There are three basic things you need to set up your cave home. First, build a sturdy wall with a door over the opening. Wildlife and wind love caves, and neither are welcome. Second, scavenge like a vulture. Scrounge and salvage for cast-offs from seasonal residents. Upcycle those discarded oven doors into double-paned glass windows, insulating the heck out of this place. Certain woods are scarce in the Yukon, so reclaim discarded boards and beams for building supplies. Lastly, install a reliable heat source if you want to cave-dwell year round. Yukon winters are brutally cold, plummeting to as low as -56 degrees Celsius (-69 Fahrenheit). A woodstove keeps the cavern toasty, but funnel the pipes outside to ventilate smoke.
Turning a cave into a home is all about D.I.Y. In the bedroom, throw down a thin mattress on a slab of wood, add bookshelves, and run LED lighting through the ceiling. Install a kitchenette, hang up cabinets and a spice rack, and hook up your laptop to a solar panel. There’s nothing from IKEA here. In the yard, create a crude outhouse, complete with a piss bucket, and a coop for chickens. It won’t be long before two shaggy pups hibernate under the bed, eyes gleaming like headlights. The finishing touch? A Canadian flag flapping from a tree, signalling “I’m home!” to the river traffic.
Even cave dwellers need to get a job. To earn your bread and butter, pick up odd jobs, pan for gold, tend bar, or wash dishes at the Eldorado Hotel. Mushrooms picked by your hands land on plates in North American restaurants, sold through a local buyer. In Dawson City, goods and services are scarce. Townspeople are always looking for a mechanic, a roofer, a plumber, a carpenter. You quickly become that go-to, fix-it guy, taking a day of work here and there. There’s decent money in learning a trade. Set up a carpentry shed in the yard and sell beautiful handicrafts from salvaged wood. Chisel swirls onto the lids of hope chests, and twist twigs into chairs. There’s plenty of instruction and inspiration in Canadian Woodworking and Popular Woodworking magazines.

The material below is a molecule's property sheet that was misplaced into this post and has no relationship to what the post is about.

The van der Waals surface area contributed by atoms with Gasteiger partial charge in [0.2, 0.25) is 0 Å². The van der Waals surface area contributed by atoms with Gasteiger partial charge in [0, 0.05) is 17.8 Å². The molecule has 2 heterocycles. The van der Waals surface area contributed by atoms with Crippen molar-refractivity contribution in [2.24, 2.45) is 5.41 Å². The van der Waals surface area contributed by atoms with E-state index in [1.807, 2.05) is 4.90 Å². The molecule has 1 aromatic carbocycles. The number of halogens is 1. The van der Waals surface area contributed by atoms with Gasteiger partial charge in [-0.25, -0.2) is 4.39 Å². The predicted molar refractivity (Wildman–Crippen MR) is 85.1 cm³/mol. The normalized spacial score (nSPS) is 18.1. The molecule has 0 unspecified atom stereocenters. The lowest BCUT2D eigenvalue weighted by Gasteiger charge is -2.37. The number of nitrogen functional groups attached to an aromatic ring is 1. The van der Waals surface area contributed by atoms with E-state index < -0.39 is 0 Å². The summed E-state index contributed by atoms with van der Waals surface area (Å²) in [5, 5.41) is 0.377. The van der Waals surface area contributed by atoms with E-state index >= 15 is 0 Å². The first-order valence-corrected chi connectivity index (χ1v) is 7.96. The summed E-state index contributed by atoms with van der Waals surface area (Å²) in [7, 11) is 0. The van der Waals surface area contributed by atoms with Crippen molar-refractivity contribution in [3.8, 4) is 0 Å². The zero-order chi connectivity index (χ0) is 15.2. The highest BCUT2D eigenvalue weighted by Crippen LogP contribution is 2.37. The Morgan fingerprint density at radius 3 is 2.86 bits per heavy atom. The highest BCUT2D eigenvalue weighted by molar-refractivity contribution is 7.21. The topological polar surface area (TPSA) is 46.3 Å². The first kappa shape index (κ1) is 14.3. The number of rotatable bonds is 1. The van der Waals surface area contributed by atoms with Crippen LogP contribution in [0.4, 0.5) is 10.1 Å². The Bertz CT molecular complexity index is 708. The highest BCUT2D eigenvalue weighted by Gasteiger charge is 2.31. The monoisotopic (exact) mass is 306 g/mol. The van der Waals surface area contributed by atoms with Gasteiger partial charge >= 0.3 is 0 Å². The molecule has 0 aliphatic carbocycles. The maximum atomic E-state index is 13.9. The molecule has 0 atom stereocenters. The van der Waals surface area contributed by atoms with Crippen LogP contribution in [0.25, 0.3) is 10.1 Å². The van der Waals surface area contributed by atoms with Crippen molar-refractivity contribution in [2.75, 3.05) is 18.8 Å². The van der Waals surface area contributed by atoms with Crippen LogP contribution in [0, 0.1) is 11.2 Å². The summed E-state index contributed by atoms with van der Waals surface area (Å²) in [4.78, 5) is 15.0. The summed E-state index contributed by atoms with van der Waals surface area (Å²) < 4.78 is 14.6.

You must join the Sourtoe Cocktail Club. It’s a Dawson tradition to place a mummified human toe in a glass of whiskey, and people must drink the whiskey guided by this single rule: “You can drink it fast, you can drink it slow—but your lips must touch the toe.” Since Captain Dick Stevenson began this initiation ritual in 1973, more than 52,000 people have joined the Sourtoe Cocktail Club. But whatever you do, don’t swallow the toe. Over the past 40 years, eight Sour Toes have been accidentally swallowed, stolen, or gone missing from the bar. Don’t be the ninth: swallowing the toe has a hefty fine of $1,500 or a hell of a lot of dishwashing.
You must agree on payment before accepting work. Caveman Bill learned the hard way, when the ex-wife of Captain Dick’s hired him. This lady had a reputation for being a little nuts, but it was winter in Dawson City and the work was welcome. One of her horses was chased by dogs at 50 below (that’s -58 Fahrenheit) and died. Wielding a chainsaw and wearing a Jason Voorhees mask, he cut that ice block of horse into chunks. Afterwards, an unexpected surprise: Instead of money, that crazy lady sucker-punched him with an unorthodox form of payment: half of a frozen, dead horse.
When in the Yukon, take a lesson from Rumpelstiltskin and spin straw into gold. Cave dwellers must learn to be resourceful to survive. That horse sells for dog food, and feeds your pooches for the winter. The grocery aisle starts in the bush. Moose meat costs a meagre $2.00—the price of a bullet—and you can forage for mushrooms in the bush. Along the shore, reel in fish and learn to smoke salmon with birch syrup. For breakfast, whip up a plate of eggs, fresh from the chicken coop; and on special occasions, a roast chicken dinner. Successful cave dwellers work with what they have.